One tip from the recipe that I thought was really great is to dust the inside of your greased cake pans with cocoa instead of flour - no white residue left on the outside of the baked cakes!

Despite the inconsistencies in the Buttercream recipe, I will most likely participate in next month's Miettes - everyone that tried this cake loved it and that really is the main thing isn't it?

Saturday
Mar032012

Naughty and Nice Cookies

NAUGHTY = Oulton's Applewood Smoked Bacon, 2 sticks of Butter, Chocolate Chips

NICE = Agave Nectar, Flax Seeds, Oats

Naughty and Nice Cookies (adapted from my mum's Oatmeal Raisin Cookie recipe - makes about 4 dozen depending on size)

DRY - 2 C flour, 1 tsp baking powder, 1 tsp baking soda, 1 tsp kosher salt

WET - 1 C (2 sticks) butter (soft/room temp), 2/3 C Agave Nectar, 1 C packed brown sugar, 2 eggs (room temp), 3 tsp vanilla

ADD INS - 6-8 strips of bacon (cooked crispy then chopped), 3 C rolled oats (instant or not doesn't matter), 1 C chocolate chips, 1/2 C flax seeds

  • Preheat 350
  • Mix DRY together in a bowl
  • Beat butter until light and fluffy - add Agave Nectar - beat 5 minutes
  • Add brown sugar - beat 5 minutes
  • Add eggs one at a time - beat until well incorporated
  • Add vanilla - beat 1 minute
  • Mix DRY + WET by hand with a wooden spoon then mix in your ADD INS by hand (prepare for your arm to get tired)
  • Drop by the teaspoonful onto a parchment lined cookie sheet - bake 11-12 minutes until lightly golden on top (cookies will look underdone but they'll set-up as they cool)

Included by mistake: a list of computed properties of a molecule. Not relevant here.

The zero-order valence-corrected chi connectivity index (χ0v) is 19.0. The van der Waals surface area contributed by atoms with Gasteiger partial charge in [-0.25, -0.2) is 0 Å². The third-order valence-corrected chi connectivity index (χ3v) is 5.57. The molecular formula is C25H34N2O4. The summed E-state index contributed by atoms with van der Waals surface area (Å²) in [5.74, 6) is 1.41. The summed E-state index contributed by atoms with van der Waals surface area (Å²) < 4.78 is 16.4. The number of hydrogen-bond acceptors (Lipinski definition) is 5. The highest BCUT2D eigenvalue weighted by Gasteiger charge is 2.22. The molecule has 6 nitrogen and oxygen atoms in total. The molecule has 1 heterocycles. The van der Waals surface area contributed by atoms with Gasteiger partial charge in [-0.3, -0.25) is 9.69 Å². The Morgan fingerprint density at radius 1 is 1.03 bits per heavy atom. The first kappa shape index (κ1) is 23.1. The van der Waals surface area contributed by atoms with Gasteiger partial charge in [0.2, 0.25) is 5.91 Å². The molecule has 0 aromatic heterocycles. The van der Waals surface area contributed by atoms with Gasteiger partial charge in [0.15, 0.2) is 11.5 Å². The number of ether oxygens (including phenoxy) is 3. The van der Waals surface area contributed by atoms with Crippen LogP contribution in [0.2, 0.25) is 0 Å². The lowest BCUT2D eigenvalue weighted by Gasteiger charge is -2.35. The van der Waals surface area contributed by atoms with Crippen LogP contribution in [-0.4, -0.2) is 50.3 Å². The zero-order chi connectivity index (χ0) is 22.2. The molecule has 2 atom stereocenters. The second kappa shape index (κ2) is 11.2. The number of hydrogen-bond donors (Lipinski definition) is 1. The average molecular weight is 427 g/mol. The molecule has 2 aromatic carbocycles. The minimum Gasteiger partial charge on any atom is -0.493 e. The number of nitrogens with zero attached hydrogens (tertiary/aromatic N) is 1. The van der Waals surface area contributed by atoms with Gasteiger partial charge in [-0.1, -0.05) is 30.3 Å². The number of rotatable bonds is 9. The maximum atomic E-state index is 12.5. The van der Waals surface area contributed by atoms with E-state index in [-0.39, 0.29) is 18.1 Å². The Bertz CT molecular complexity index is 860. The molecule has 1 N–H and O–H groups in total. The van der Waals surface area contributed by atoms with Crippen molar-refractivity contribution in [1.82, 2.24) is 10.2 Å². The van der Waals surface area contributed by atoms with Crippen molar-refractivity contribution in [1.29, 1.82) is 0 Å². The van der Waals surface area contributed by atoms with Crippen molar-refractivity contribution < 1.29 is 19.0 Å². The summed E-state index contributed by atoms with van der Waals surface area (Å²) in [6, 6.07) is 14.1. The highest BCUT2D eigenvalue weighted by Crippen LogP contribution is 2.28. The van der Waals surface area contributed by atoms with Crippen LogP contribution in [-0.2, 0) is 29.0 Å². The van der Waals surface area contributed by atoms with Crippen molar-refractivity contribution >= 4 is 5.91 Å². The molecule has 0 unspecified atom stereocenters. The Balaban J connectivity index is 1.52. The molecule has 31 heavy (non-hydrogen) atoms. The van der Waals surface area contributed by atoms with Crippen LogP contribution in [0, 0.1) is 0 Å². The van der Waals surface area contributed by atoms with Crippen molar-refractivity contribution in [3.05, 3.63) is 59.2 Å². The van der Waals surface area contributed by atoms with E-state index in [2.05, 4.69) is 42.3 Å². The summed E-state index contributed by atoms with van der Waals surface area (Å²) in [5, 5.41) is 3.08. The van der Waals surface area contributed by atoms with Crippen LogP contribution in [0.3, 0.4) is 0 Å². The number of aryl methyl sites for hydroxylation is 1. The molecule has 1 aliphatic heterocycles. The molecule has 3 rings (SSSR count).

I learned a few things making these cookies, which is why I love playing around and experimenting with recipes.

1. This was my first time using Agave Nectar. My friends went to Mexico to get married two years ago and brought home a bottle for me but I had no idea what to do with it, so it's been sitting, waiting in my pantry, for me to build some baking courage.

Last weekend, I was talking to the fabulous Kathy Jollimore of eatHalifax! at the first meet-up of Halifax Baking Club. Of the many things we chatted about, Agave Nectar was one. I was inspired by our conversation so I did a little research and read that 1 C white sugar = 2/3 C Agave Nectar. I adjusted my recipe and after two long years - cracked open the bottle. I really didn't know what to expect. Turns out Agave Nectar is quite thick - like honey but not as sticky. I dipped my finger in to taste and I was instantly transported to family Christmases of long ago when I'd wake up before my parents, open my stocking (we were allowed to open our stockings before mum and dad got up) and find a bag of Roberston's Clear Toys inside. Clear Toys are hard barley candy that's been poured into toy-shaped molds on sticks - we called them never-ending suckers because sometimes you could start one on Christmas night and not finish it before you went to bed - you'd get up the next day and could keep going with the same sucker. Agave tastes like Clear Toys.

2. Butter beaten with Agave Nectar looks EXACTLY like mayonnaise. It was really weird to look in and see what looked like a huge bowl of Hellman's.

3. When you are adding packed brown sugar to a mixer, you should stop, or at least SLOW DOWN, the mixing speed (unless of course, you WANT brown sugar sprayed all over you kitchen floor?).

I took two dozen Naughty and Nice cookies to work and gave Sean two dozen to do the same. Everyone loved them and agreed that the combination of salty, smoky bacon, semi-sweet chocolate, chewy oats and crunchy flax was a winner (although it wasn't hard to tell since they were devoured in about 6 minutes). I think next time I would even up the amount of flax to 3/4 C or even 1 C for a little extra crunchy-goodness. So there you have it! Naughty and Nice Cookies.